I was in the East Marredpally unit of NephroPlus a couple of days back. A patient's son wanted to speak to me. He said his father was advised to undergo a KUB Ultrasound Scan and they went to Apollo Hospital in Secunderabad. There, the assisting nurse asked his father, the patient, to drink a lot of water and make sure his bladder was full. Only then could they do the scan.
The family was in a dilemma. They had, all along, been advised to restrict his fluids to a liter per day. Now, here was a nurse asking him to drink a lot more. They explained this to the nurse. The nurse wouldn't listen. She insisted that the scan couldn't be done without a full bladder. The family relented. The patient was made to drink about three liters of water in a span of about an hour. The scan was done.
By next morning, the patient was overloaded with fluid. His feet were swollen and he could barely walk.
This is so outrageous!
First, the bladder wouldn't have been full even if the patient would have had 100 liters of water. Simply because his kidneys weren't functioning. Second, in all patients with kidney failure ultrasound scans are routinely done with empty bladders. There is simply no choice. This shows the complete ignorance and apathy of the staff at the hospital. Again, it is not only this hospital. I have myself been asked several times to drink a lot of water when I went in for an ultrasound scan. I simply tell them my bladder is already full. The radiologist usually understands. It is the staff outside that does not.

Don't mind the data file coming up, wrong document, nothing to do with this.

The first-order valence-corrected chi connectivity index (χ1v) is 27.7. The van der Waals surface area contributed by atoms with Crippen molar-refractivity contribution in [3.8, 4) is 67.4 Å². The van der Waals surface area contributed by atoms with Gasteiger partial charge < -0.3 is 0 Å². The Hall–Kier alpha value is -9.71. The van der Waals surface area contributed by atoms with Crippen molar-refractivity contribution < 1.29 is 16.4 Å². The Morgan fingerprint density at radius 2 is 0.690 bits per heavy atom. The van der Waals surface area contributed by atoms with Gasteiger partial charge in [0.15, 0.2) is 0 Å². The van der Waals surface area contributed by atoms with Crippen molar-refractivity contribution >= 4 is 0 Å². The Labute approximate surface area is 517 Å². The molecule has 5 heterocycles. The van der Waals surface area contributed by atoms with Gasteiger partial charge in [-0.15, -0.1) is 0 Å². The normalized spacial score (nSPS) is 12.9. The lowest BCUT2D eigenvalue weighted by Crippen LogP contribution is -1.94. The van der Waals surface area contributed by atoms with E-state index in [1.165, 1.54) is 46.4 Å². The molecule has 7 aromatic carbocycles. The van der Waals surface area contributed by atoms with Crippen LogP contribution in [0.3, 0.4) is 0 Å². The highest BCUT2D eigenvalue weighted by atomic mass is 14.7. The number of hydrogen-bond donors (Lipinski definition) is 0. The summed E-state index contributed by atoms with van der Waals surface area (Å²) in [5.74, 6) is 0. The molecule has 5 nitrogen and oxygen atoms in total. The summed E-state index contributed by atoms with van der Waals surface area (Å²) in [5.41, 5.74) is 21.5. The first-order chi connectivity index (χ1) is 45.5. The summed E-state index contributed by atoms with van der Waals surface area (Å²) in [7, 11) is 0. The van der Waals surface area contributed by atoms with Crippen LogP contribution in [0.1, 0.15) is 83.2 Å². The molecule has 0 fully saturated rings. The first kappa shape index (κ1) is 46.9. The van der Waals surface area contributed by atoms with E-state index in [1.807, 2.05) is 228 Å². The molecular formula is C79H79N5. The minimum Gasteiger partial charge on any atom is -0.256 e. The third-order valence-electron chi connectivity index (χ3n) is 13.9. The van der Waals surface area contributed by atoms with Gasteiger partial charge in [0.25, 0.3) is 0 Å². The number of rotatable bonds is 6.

This is a very basic facet of kidney disease that should be taught to anyone who is likely to deal with these kinds of cases. Ultrasound scanning staff to start with. Nephrologists of each hospital should probably take the lead on this and instruct the departments to make this a part of the rules/handbook/training or whatever such mechanism might be available.
If the patient is on dialysis, there is NO NEED FOR A FULL BLADDER. DO NOT DRINK ANY WATER AT ALL. If the team there insists, refuse to do the scan and ask them to speak to the nephrologist.